NYS Court System
New York State Chief Judge Jonathan Lippman on Wednesday announced the formation of a statewide committee to examine the potential impact that in-house counsel in New York can make in narrowing the state’s access to justice gap.
Chaired by New York State Court of Appeals Judge Victoria A. Graffeo, the Advisory Committee on Pro Bono Service by In-House Counsel will spearhead an initiative to encourage all in-house lawyers who are not admitted to practice law in New York to comply with the state’s mandatory registration rule — a first step before any pro bono service can be undertaken.
As defined by the registration rule, an in-house counsel is an attorney who is employed full time in New York by a non-governmental corporation, partnership, association or other legal entity that is not engaged in the practice of law or the rendering of legal services outside such entity.
The advisory committee will also examine ways in which registered in-house counsel can participate in the provision of voluntary pro bono legal services on behalf of New York’s poor.
Under Part 522 of the Rules of the Court of Appeals, an attorney admitted to practice and in good standing in another state or territory of the United States or the District of Columbia may provide legal services exclusively to an employer, provided that the attorney is properly registered with the courts.
Once registered with the Appellate Division, participating attorneys are subject to the New York Rules of Professional Conduct and attorney disciplinary oversight. However, under current rules, registered in-house counsel may not provide pro bono services, including appearances before tribunals.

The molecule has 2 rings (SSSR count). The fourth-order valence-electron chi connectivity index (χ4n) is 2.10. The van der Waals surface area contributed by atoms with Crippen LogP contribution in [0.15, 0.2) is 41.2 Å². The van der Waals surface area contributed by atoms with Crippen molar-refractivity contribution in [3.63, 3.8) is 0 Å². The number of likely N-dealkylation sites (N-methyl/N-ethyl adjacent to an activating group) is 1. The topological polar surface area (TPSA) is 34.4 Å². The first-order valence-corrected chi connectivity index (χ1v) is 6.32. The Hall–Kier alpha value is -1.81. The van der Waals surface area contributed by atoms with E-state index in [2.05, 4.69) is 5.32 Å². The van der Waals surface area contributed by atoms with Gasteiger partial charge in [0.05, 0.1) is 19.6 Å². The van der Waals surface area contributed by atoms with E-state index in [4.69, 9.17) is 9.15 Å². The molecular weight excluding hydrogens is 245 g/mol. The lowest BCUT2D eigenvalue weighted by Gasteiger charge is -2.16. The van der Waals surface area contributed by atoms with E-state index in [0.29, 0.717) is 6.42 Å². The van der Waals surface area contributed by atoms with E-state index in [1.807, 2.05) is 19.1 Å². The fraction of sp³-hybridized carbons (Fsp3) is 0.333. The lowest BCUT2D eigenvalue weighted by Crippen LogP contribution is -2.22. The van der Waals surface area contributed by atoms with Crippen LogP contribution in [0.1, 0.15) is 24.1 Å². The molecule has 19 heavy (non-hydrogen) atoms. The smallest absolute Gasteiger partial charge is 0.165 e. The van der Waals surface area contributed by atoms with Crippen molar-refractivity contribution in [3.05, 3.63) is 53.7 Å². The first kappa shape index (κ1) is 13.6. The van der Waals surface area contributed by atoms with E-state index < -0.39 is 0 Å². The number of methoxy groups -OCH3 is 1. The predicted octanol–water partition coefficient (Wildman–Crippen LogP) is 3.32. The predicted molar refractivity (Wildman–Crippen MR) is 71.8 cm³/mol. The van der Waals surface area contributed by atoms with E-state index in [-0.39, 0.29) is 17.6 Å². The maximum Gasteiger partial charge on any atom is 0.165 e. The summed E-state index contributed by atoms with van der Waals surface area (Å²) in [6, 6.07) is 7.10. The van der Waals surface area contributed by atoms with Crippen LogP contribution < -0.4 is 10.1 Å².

Following recommendations issued late last year by the Chief Judge’s Task Force to Expand Civil Legal Services in New York, the advisory committee will consider possible revisions to the current practice rules to afford registered in-house counsel the opportunity to participate in pro bono work, subject to the ethical rules and disciplinary oversight applicable to lawyers licensed to practice in New York.
As part of this process, the advisory committee will review proposals for reform issued by the New York State Bar Association and the Conference of Chief Judges, survey rules adopted by other states allowing registered in-house counsel to engage in pro bono services, and consult with the Pro Bono Institute, which works to support and enhance the pro bono efforts of major law firms, in-house corporate legal departments and public interest organizations in the U.S. and around the globe.
Additionally, the committee will confer with legal services providers and corporate legal departments to identify suitable pro bono projects for attorneys employed as in-house counsel in New York.
“Regrettably, the civil legal services needs of our most vulnerable New Yorkers continue to outpace the availability of resources. The Advisory Committee on Pro Bono Service by In-House Counsel will explore rule changes and other strategies that most appropriately and effectively leverage the expertise of the talented cadre of in-house counsel in our aim to broaden the state’s pro bono efforts,” said Lippman.
“I am honored to be called upon by Chief Judge Lippman to oversee this innovative undertaking that seeks to bridge the state’s justice gap by looking to a previously untapped resource — lawyers serving as in-house counsel in New York,” said Graffeo.
The committee is expected to submit its recommendations to the Chief Judge and the Administrative Board of the Courts — the court system’s policy-making body — in fall 2013. A membership roster of the Advisory Committee on Pro Bono Service by In-House Counsel follows.